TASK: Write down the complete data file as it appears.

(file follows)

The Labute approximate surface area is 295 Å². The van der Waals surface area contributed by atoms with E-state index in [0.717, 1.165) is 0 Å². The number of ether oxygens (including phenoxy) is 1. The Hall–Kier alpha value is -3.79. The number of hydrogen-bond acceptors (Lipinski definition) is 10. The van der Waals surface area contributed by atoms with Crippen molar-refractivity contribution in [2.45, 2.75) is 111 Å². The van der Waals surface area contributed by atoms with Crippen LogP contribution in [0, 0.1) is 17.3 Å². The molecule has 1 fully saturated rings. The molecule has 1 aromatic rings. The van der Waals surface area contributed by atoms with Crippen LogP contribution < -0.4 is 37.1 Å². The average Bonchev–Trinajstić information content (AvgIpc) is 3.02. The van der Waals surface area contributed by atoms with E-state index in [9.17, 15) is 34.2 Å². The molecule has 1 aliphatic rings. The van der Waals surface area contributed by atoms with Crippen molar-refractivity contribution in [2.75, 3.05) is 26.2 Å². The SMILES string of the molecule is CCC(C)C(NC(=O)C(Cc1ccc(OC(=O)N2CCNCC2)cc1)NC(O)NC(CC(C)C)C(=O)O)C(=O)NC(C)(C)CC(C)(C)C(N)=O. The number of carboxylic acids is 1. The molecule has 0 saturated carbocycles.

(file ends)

The Labute approximate surface area is 295 Å². The van der Waals surface area contributed by atoms with E-state index in [0.717, 1.165) is 0 Å². The number of ether oxygens (including phenoxy) is 1. The Hall–Kier alpha value is -3.79. The number of hydrogen-bond acceptors (Lipinski definition) is 10. The van der Waals surface area contributed by atoms with Crippen molar-refractivity contribution in [2.45, 2.75) is 111 Å². The van der Waals surface area contributed by atoms with Crippen LogP contribution in [0, 0.1) is 17.3 Å². The molecule has 1 fully saturated rings. The molecule has 1 aromatic rings. The van der Waals surface area contributed by atoms with Crippen LogP contribution < -0.4 is 37.1 Å². The average Bonchev–Trinajstić information content (AvgIpc) is 3.02. The van der Waals surface area contributed by atoms with E-state index in [9.17, 15) is 34.2 Å². The molecule has 1 aliphatic rings. The van der Waals surface area contributed by atoms with Crippen molar-refractivity contribution in [2.75, 3.05) is 26.2 Å². The SMILES string of the molecule is CCC(C)C(NC(=O)C(Cc1ccc(OC(=O)N2CCNCC2)cc1)NC(O)NC(CC(C)C)C(=O)O)C(=O)NC(C)(C)CC(C)(C)C(N)=O. The number of carboxylic acids is 1. The molecule has 0 saturated carbocycles.